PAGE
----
Praguetwin noted in some comments a few days ago that the administration wouldn't be able to fool the American people so easily over the effectiveness of Bush's surge policy without the complicity and/or enablement of the news media.

That's what so troubling about the Bush/Rove p.r. campaign to resell the war and tar Democrats and war critics as "surrender monkeys" - the news media seems to be dutifully playing its role in dispersing the narrative that the surge is "working" when all the evidence (see here and here) shows that little to nothing has changed in Iraq.

The press has a lot of culpability in the Iraq war. I don't think it's an overstatement to say that this is the result of their allowing themselves to be so thoroughly controlled by the military during the Grenada invasion over 20 years ago. The situation has just gotten worse over the years, to the point of outright manipulation of the media both before and during the invasion of Iraq.

During Grenada, I was surprised at how obediently the media went along with the restrictions placed on them. I'm sure a lot of others felt the same way. But that was back in the primitive,pre-internet, pre-blog days, when people were more isolated than we are now.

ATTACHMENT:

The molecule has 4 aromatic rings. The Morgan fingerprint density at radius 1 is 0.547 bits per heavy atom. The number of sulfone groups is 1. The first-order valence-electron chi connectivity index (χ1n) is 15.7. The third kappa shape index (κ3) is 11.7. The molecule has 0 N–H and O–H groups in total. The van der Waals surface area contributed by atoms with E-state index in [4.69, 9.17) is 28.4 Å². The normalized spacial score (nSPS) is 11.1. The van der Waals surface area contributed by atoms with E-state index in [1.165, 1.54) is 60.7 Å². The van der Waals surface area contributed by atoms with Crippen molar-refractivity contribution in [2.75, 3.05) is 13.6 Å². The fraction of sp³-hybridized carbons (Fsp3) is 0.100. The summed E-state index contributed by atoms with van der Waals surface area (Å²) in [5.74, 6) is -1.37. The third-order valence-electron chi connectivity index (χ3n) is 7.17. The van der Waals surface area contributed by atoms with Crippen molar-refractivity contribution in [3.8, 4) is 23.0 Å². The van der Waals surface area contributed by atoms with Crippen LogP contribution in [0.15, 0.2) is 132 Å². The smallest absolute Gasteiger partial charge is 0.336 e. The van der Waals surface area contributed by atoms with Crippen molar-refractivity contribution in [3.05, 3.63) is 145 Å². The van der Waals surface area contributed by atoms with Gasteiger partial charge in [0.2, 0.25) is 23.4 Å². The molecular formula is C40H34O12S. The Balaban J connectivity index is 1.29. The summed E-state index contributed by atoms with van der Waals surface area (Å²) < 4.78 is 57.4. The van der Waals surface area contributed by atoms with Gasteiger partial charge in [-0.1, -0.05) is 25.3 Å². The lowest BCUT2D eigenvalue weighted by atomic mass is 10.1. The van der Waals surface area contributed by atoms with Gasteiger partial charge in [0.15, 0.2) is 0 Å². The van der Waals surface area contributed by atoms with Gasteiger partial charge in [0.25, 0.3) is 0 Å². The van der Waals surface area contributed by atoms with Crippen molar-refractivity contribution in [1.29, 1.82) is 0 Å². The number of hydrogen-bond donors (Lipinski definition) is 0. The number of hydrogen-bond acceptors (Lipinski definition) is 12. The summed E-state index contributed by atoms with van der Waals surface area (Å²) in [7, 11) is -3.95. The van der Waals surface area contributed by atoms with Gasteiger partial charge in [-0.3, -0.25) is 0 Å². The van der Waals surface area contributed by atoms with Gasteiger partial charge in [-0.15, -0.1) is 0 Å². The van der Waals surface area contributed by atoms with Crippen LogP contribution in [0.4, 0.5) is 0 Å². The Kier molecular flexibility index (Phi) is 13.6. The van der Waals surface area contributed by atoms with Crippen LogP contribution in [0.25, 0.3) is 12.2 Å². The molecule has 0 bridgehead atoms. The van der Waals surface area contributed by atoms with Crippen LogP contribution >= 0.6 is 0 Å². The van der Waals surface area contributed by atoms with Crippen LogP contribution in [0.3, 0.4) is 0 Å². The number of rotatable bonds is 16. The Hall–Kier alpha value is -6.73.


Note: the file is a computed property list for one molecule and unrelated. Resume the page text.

It's all a reaction to Vietnam and their absolute fear of being called "liberals" or something other silly thing by wingers. As if asking pertinent questions and writing up gov't claims with skepticism is somehow "liberal".

Good point about Grenada. I hadn't thought about that connection. grenada was kinda the first post-Vietnam "war" where the press acted more like an extension of the Pentagon p.r. office than anything else. Of course that continued during the first Gulf War, Panama, Afghanistan and then the current debacle in Iraq. I can understand the press needing to report cautiously during war, but since the war on terra is never ending, that may mean never getting honest repoting ever again, eh?